Palace in talks with Hong Kong over visa cancellation | Global News

Palace in talks with Hong Kong over visa cancellation

/ 05:44 PM February 01, 2014

Hong Kong’s chief executive Leung Chun-ying listens to reporters’ questions during a press conference announcing that holders of official Philippine government passports will no longer be allowed to visit for 14 days without visas starting Feb. 5, in Hong Kong Wednesday, Jan. 29, 2014. Hong Kong is making it harder for Philippine officials to visit because their government has not apologized for the deaths of eight Hong Kong tourists nearly four years ago. AP

MANILA, Philippines—Malacañang is negotiating with Hong Kong in light of the diplomatic sanctions against the Philippines over its failure to apologize for a botched hostage crisis more than three years ago.

Deputy presidential spokesperson Abigail Valte said Manila has kept its doors open with Hong Kong as the former British colony cancelled visa-free arrangements for Philippine officials and diplomatic passport holders.


“You have seen in past days that the Philippine government has kept communication lines open,” Valte said on state-run dzRB Radyo ng Bayan on Saturday.


Hong Kong Chief Executive Leung Chun-ying said on Wednesday that the current visa-free arrangement for visiting Philippine diplomats and officials would be suspended from February 5.

They are currently able to stay 14 days without a visa.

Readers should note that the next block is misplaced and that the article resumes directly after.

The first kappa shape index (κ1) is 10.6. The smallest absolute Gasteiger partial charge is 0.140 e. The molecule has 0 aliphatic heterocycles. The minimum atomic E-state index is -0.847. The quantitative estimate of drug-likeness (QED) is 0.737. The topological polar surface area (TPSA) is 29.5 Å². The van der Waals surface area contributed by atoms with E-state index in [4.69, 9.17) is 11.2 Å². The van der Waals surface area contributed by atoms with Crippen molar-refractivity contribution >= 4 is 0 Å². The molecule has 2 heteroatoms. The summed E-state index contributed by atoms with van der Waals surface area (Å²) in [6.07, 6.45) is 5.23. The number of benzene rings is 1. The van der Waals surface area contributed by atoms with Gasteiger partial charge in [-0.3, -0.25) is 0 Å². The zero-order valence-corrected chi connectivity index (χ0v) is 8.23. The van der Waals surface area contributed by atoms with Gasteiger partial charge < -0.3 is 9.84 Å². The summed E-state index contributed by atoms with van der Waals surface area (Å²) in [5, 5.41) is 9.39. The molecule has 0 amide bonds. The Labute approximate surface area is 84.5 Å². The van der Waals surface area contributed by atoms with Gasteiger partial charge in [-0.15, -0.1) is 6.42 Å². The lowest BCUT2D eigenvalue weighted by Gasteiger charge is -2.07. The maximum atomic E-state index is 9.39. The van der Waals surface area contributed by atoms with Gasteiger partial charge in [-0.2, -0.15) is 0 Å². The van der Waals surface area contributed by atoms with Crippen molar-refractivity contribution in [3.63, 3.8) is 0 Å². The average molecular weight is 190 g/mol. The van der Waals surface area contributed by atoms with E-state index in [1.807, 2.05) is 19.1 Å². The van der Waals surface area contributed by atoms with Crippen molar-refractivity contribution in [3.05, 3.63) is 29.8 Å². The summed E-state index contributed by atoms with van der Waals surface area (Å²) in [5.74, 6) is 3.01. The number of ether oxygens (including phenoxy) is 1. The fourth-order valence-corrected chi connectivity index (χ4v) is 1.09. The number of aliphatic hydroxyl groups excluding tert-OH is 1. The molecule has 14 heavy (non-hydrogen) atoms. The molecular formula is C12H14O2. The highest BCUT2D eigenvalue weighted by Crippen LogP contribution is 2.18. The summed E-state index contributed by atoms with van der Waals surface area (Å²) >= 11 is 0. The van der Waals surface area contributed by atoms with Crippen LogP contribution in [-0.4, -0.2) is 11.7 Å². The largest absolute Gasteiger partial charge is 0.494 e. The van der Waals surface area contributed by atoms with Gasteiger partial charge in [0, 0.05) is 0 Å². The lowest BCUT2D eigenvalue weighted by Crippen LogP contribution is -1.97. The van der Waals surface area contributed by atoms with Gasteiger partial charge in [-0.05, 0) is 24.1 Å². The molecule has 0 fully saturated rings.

Leung described the move as the “first phase of sanctions” and said the government may take more action if it thought it could be “effective” in securing an apology over the hostage-taking.

Hong Kong has been infuriated by the Philippines’ refusal to apologize for the incident in August 2010, in which a former local police officer hijacked a Manila tour bus in protest at his sacking.

After negotiations broke down, eight people from Hong Kong were killed and seven wounded in a bungled rescue effort by Philippine security forces.

President Benigno Aquino has consistently rejected Hong Kong’s demands for an apology, saying the tragedy was caused by the hostage-taker.


The Philippines has already provided undisclosed financial compensation, with the money donated by private individuals.

Since the crisis, relations have soured between Philippines and Hong Kong, home to some 180,000 Filipinos mostly working as domestic helpers. With Agence France-Presse

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TAGS: Department of Foreign Affairs, Hong Kong, Malacañang

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